Under Democratic Gov. Tom Wolf’s leadership, Pennsylvania is grossly mishandling its state vaccine rollout.
Officials discovered this week that 100,000 doses of the Moderna COVD-19 vaccine that were earmarked for those awaiting their second dose were given to people as first doses, the Washington Examiner reported. The mistake has been occurring since early January, although it was just discovered over the weekend.
Pennsylvania Secretary of Health Alison Beam said that 30,000 to 60,000 people would need their second dose vaccine appointments rescheduled over the coming weeks to make up for the error.
“In short, we are faced with second dose Moderna vaccine requests far exceeding the Moderna vaccine allocated to the state this week,” Beam said.
PA vaccine rollout lagging
Around four million people in Pennsylvania currently meet the qualifications for receiving the virus, which include residents 65 and older, workers in several essential capacities like health care and those with chronic or severe risk factors for severe disease.
So far, 1.7 million of the state’s allocated 2.7 million vaccine doses have been given administered, but only 3% of the state has been fully vaccinated.
As noted by The Center Square, “The statistics rank Pennsylvania near the bottom of the pack in terms of vaccine administration across the country.”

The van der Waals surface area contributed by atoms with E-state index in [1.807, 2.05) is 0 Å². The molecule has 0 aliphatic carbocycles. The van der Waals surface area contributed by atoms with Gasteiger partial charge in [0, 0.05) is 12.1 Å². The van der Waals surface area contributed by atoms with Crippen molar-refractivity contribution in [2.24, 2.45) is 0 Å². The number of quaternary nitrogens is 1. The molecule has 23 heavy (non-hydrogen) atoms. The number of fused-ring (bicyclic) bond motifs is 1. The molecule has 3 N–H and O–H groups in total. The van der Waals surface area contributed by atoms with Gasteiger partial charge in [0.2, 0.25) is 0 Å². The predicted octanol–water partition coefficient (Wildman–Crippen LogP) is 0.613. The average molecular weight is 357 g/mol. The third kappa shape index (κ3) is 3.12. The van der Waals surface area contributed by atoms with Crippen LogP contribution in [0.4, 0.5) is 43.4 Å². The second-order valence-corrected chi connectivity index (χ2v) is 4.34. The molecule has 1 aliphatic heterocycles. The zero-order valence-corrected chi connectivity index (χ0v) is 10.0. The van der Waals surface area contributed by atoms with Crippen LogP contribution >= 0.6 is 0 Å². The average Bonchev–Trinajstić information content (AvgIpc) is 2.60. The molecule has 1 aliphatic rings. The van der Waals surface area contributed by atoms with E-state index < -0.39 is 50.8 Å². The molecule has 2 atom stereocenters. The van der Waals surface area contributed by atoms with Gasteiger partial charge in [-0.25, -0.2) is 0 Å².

Penn State Health told Harrisburg’s WITF that it was directed by the state health department not to hold back vaccines marked as second doses.
“On a call with providers approximately two weeks ago, the PA Department of Health specifically directed providers to not hold back COVID-19 vaccine doses for second vaccinations,” hospital spokesperson Scott Gilbert said. “At that time, DOH also assured providers that additional vaccine would be made available for use as second doses. Penn State Health followed this directive, as it has all DOH guidance since vaccines initially became available in Pennsylvania in December.”
Beam said that adjustments are being made that will resolve the issue.
“We are not here to have blame placed anywhere,” she said. “Instead, we want to make sure that all of us are focusing on the path forward.”
Despite the fact that around a million vaccine doses sent to the state from the federal government have not been administered, Beam said that “ultimately, it’s a scarcity of commodity” that is to blame for the poor rollout.